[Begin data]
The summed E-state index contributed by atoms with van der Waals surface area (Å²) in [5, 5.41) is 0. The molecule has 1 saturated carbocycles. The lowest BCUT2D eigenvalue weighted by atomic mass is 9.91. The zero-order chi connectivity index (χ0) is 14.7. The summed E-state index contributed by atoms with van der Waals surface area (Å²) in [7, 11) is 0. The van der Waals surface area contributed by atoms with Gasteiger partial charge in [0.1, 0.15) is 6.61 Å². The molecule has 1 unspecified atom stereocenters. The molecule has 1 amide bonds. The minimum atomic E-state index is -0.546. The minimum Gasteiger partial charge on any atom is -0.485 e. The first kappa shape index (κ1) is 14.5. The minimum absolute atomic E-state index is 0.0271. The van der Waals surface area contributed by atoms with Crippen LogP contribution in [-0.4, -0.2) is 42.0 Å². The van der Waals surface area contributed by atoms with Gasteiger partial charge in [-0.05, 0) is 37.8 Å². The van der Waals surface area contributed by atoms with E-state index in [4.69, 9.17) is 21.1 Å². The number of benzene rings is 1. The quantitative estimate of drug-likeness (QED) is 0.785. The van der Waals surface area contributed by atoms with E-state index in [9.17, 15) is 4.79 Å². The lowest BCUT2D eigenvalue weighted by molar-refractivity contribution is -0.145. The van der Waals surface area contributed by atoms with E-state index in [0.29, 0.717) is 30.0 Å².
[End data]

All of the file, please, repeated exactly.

The summed E-state index contributed by atoms with van der Waals surface area (Å²) in [5, 5.41) is 0. The molecule has 1 saturated carbocycles. The lowest BCUT2D eigenvalue weighted by atomic mass is 9.91. The zero-order chi connectivity index (χ0) is 14.7. The summed E-state index contributed by atoms with van der Waals surface area (Å²) in [7, 11) is 0. The van der Waals surface area contributed by atoms with Gasteiger partial charge in [0.1, 0.15) is 6.61 Å². The molecule has 1 unspecified atom stereocenters. The molecule has 1 amide bonds. The minimum atomic E-state index is -0.546. The minimum Gasteiger partial charge on any atom is -0.485 e. The first kappa shape index (κ1) is 14.5. The minimum absolute atomic E-state index is 0.0271. The van der Waals surface area contributed by atoms with Crippen LogP contribution in [-0.4, -0.2) is 42.0 Å². The van der Waals surface area contributed by atoms with Gasteiger partial charge in [-0.05, 0) is 37.8 Å². The van der Waals surface area contributed by atoms with E-state index in [4.69, 9.17) is 21.1 Å². The number of benzene rings is 1. The quantitative estimate of drug-likeness (QED) is 0.785. The van der Waals surface area contributed by atoms with E-state index in [9.17, 15) is 4.79 Å². The lowest BCUT2D eigenvalue weighted by molar-refractivity contribution is -0.145. The van der Waals surface area contributed by atoms with E-state index in [0.29, 0.717) is 30.0 Å².